Guys... I can't set the rear float on my Holley 4160 (351M).
The float nut will loosen, but not tigthen unless it moves the screw with
That is, I can't set the screw to where I want it, and hold it with a
screwdriver and tighten the nut... the nut just spins. Unless I remove the
screw driver and let the screw spin with the nut to tigthen. Does that make
What is this and how can I fix it?
Also, turning the idle misture screws in leans it out? Correct? Loosening
them makes it more rich?
The "nut" is what adjusts the height of the needle and seat.... the screw is
what locks everthing in place. It almost sounds like your needle and seat is
screwed to far in.... don't forget that the fuel level in the secondary
float bowl will not drop until the secondary throttle plates are opened and
fuel flows through the carb circuits.
If the fuel level is higher than the sight plug the fuel level (as well as
the float level) will both need to be dropped. Opening the secondaries in a
driving situation, will lower the fuel level. Once the fuel level is
reduced, we can "sneak" up on the adjustment.
I suppose we could fart around for a while and let gas drool all over the
manifold but I think my way is more fun.if a safe acceleration lane is
Ah, so you're saying you have to gun the throttle. That will move the
secondary float. So when you let off the throttle then, the float will stay
where it is and you can see if it needs to go up or down? Kewl.
Thanks again guys.
You can "fart around for a while and let gas drool all over the manifold" if
you want but I usually only spend a few minutes adjusting the float level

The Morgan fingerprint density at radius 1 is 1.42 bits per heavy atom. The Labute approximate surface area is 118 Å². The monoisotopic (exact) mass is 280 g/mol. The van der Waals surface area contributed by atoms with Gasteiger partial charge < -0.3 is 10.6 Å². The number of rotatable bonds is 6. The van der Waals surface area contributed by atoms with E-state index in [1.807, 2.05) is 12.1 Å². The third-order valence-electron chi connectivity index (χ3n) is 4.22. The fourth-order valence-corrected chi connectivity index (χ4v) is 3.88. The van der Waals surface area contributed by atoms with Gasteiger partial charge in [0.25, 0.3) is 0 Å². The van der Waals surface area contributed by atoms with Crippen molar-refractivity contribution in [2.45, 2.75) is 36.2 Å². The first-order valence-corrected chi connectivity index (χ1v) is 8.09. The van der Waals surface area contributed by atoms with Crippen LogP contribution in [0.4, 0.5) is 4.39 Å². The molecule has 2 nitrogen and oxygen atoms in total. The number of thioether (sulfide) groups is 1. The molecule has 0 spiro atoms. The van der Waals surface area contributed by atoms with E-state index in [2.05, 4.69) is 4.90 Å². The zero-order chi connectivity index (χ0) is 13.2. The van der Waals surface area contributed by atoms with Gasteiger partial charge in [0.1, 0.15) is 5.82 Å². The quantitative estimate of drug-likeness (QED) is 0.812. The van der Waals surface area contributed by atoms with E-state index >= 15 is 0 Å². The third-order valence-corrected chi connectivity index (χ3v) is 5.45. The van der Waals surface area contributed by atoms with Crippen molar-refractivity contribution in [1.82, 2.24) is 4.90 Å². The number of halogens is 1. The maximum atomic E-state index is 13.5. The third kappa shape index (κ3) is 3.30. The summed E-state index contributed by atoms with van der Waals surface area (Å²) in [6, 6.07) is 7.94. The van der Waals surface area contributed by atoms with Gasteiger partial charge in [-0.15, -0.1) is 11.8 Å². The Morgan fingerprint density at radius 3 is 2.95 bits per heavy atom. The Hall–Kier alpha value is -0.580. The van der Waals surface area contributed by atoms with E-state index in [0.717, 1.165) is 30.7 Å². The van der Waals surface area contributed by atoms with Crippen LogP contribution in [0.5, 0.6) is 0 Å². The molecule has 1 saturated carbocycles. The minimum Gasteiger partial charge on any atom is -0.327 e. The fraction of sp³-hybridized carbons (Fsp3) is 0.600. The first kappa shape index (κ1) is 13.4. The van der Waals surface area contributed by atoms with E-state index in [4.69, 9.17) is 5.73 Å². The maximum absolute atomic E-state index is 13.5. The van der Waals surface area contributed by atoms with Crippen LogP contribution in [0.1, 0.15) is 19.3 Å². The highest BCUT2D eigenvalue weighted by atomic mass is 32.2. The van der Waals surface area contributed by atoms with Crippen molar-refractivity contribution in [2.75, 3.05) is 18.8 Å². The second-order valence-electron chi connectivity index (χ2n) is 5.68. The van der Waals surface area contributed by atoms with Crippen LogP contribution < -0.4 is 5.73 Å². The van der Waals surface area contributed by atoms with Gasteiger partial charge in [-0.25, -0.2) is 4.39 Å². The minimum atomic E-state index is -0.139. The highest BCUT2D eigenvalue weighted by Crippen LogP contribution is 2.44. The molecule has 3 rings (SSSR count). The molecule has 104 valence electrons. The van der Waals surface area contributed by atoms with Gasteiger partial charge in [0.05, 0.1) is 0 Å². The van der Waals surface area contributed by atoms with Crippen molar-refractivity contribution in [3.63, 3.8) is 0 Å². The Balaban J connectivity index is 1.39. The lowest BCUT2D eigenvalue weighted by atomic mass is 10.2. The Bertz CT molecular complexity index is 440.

and maybe spill a small amount of fuel onto the rag I've placed under the
float bowl. Of coarse I still have to test the secondarys in an appropriate
place. Best of both worlds, the job is done quickly and I still get to have
I think Bob thought you were talking about the idle mixture screw, (usually
needle-shaped), as that was one of your other questions.
The inlet valve assembly should just unscrew out the top.
Try not to lose the little gaskets between the screw/nut and nut/housing, and be
careful of the O-ring on the outside of the valve body. Try not to chew it up on
threads as you pull the valve out.
Some carbs have a sight "glass" built into the side of the bowl, so you can
level without opening anything up. There's usually a line of some kind on the
Others have a sight "plug", where you take out the plug, and adjust the level so
at the bottom of the hole, not quite high enough to dribble out.
Other don't have anything, and you get to set the level manually using a
with the float bowl sitting on the table in front of you.
Different year / car / trans / engine / whatever = different setting.
Almost forgot something "slightly" important... if you do try to just unscrew
the valve body without taking the float bowl off, there won't be anything left
inside holding the inlet valve needle (also needle-shaped) in place, it will
into the float bowl, and you'll have to take the whole thing apart anyway.
The inlet valve is threaded into the float chamber body, with the top of the
threaded area filed flat on two sides. The unthreaded "nut" just acts like a
wrench on the flats, allowing you to raise/lower the fuel by screwing/unscrewing
the entire inlet valve. The screw on top just clamps the whole mess together so
it can't spin.
Depends on the exact model you have.
Some versions of 4150/60 have a "reverse" adjustment; in-rich, out-lean.
They usually have a sticker by the screw that says so.
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